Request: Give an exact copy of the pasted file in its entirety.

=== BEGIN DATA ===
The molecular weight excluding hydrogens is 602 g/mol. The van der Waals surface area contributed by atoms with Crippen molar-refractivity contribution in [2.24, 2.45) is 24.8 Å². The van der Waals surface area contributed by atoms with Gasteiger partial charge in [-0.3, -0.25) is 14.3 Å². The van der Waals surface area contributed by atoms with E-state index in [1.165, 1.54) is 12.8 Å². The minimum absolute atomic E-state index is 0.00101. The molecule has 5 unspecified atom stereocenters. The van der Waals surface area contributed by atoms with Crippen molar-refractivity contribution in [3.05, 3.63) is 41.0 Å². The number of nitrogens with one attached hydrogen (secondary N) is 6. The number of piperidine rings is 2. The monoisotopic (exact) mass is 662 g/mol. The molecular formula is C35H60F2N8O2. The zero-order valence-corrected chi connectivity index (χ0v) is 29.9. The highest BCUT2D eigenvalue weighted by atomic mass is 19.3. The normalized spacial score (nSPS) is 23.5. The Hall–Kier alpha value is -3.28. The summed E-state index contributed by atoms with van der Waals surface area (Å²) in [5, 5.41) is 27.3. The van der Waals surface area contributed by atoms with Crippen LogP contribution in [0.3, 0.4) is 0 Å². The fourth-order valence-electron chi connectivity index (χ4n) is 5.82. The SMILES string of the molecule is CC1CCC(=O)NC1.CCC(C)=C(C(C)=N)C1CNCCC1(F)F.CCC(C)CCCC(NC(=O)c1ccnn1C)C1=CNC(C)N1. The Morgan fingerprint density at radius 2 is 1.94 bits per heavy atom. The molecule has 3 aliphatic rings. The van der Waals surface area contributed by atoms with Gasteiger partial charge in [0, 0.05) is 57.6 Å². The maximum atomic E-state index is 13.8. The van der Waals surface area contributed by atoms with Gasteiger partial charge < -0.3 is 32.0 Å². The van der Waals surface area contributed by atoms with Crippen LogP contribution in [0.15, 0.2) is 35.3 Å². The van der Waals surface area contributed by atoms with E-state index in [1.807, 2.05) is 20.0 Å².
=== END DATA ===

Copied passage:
The molecular weight excluding hydrogens is 602 g/mol. The van der Waals surface area contributed by atoms with Crippen molar-refractivity contribution in [2.24, 2.45) is 24.8 Å². The van der Waals surface area contributed by atoms with Gasteiger partial charge in [-0.3, -0.25) is 14.3 Å². The van der Waals surface area contributed by atoms with E-state index in [1.165, 1.54) is 12.8 Å². The minimum absolute atomic E-state index is 0.00101. The molecule has 5 unspecified atom stereocenters. The van der Waals surface area contributed by atoms with Crippen molar-refractivity contribution in [3.05, 3.63) is 41.0 Å². The number of nitrogens with one attached hydrogen (secondary N) is 6. The number of piperidine rings is 2. The monoisotopic (exact) mass is 662 g/mol. The molecular formula is C35H60F2N8O2. The zero-order valence-corrected chi connectivity index (χ0v) is 29.9. The highest BCUT2D eigenvalue weighted by atomic mass is 19.3. The normalized spacial score (nSPS) is 23.5. The Hall–Kier alpha value is -3.28. The summed E-state index contributed by atoms with van der Waals surface area (Å²) in [5, 5.41) is 27.3. The van der Waals surface area contributed by atoms with Crippen LogP contribution in [0.3, 0.4) is 0 Å². The fourth-order valence-electron chi connectivity index (χ4n) is 5.82. The SMILES string of the molecule is CC1CCC(=O)NC1.CCC(C)=C(C(C)=N)C1CNCCC1(F)F.CCC(C)CCCC(NC(=O)c1ccnn1C)C1=CNC(C)N1. The Morgan fingerprint density at radius 2 is 1.94 bits per heavy atom. The molecule has 3 aliphatic rings. The van der Waals surface area contributed by atoms with Gasteiger partial charge in [0, 0.05) is 57.6 Å². The maximum atomic E-state index is 13.8. The van der Waals surface area contributed by atoms with Gasteiger partial charge < -0.3 is 32.0 Å². The van der Waals surface area contributed by atoms with Crippen LogP contribution in [0.15, 0.2) is 35.3 Å². The van der Waals surface area contributed by atoms with E-state index in [1.807, 2.05) is 20.0 Å².